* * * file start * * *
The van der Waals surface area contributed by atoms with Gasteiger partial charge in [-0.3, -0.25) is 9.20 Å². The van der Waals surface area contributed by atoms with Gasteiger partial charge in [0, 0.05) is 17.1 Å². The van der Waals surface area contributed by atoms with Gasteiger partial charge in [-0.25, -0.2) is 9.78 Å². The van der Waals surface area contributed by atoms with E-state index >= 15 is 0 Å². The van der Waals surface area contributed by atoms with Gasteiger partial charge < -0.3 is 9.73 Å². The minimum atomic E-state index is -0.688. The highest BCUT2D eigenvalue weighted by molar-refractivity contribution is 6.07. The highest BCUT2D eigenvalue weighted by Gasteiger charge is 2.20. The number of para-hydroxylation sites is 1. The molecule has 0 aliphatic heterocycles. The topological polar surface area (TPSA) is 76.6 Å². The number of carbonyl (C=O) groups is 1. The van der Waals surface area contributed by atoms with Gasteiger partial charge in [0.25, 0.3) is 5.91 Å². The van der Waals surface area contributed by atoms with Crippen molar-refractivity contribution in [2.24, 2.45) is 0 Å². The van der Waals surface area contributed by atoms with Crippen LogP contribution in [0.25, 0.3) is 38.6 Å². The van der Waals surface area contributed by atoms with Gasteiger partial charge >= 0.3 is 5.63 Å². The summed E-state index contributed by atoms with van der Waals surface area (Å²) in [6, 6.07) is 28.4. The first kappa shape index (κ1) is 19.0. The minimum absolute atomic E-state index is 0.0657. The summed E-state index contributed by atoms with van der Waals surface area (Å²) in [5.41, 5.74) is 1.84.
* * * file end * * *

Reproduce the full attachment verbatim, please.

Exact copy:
The van der Waals surface area contributed by atoms with Gasteiger partial charge in [-0.3, -0.25) is 9.20 Å². The van der Waals surface area contributed by atoms with Gasteiger partial charge in [0, 0.05) is 17.1 Å². The van der Waals surface area contributed by atoms with Gasteiger partial charge in [-0.25, -0.2) is 9.78 Å². The van der Waals surface area contributed by atoms with E-state index >= 15 is 0 Å². The van der Waals surface area contributed by atoms with Gasteiger partial charge < -0.3 is 9.73 Å². The minimum atomic E-state index is -0.688. The highest BCUT2D eigenvalue weighted by molar-refractivity contribution is 6.07. The highest BCUT2D eigenvalue weighted by Gasteiger charge is 2.20. The number of para-hydroxylation sites is 1. The molecule has 0 aliphatic heterocycles. The topological polar surface area (TPSA) is 76.6 Å². The number of carbonyl (C=O) groups is 1. The van der Waals surface area contributed by atoms with Gasteiger partial charge in [0.25, 0.3) is 5.91 Å². The van der Waals surface area contributed by atoms with Crippen molar-refractivity contribution in [2.24, 2.45) is 0 Å². The van der Waals surface area contributed by atoms with Crippen LogP contribution in [0.25, 0.3) is 38.6 Å². The van der Waals surface area contributed by atoms with Gasteiger partial charge >= 0.3 is 5.63 Å². The summed E-state index contributed by atoms with van der Waals surface area (Å²) in [6, 6.07) is 28.4. The first kappa shape index (κ1) is 19.0. The minimum absolute atomic E-state index is 0.0657. The summed E-state index contributed by atoms with van der Waals surface area (Å²) in [5.41, 5.74) is 1.84.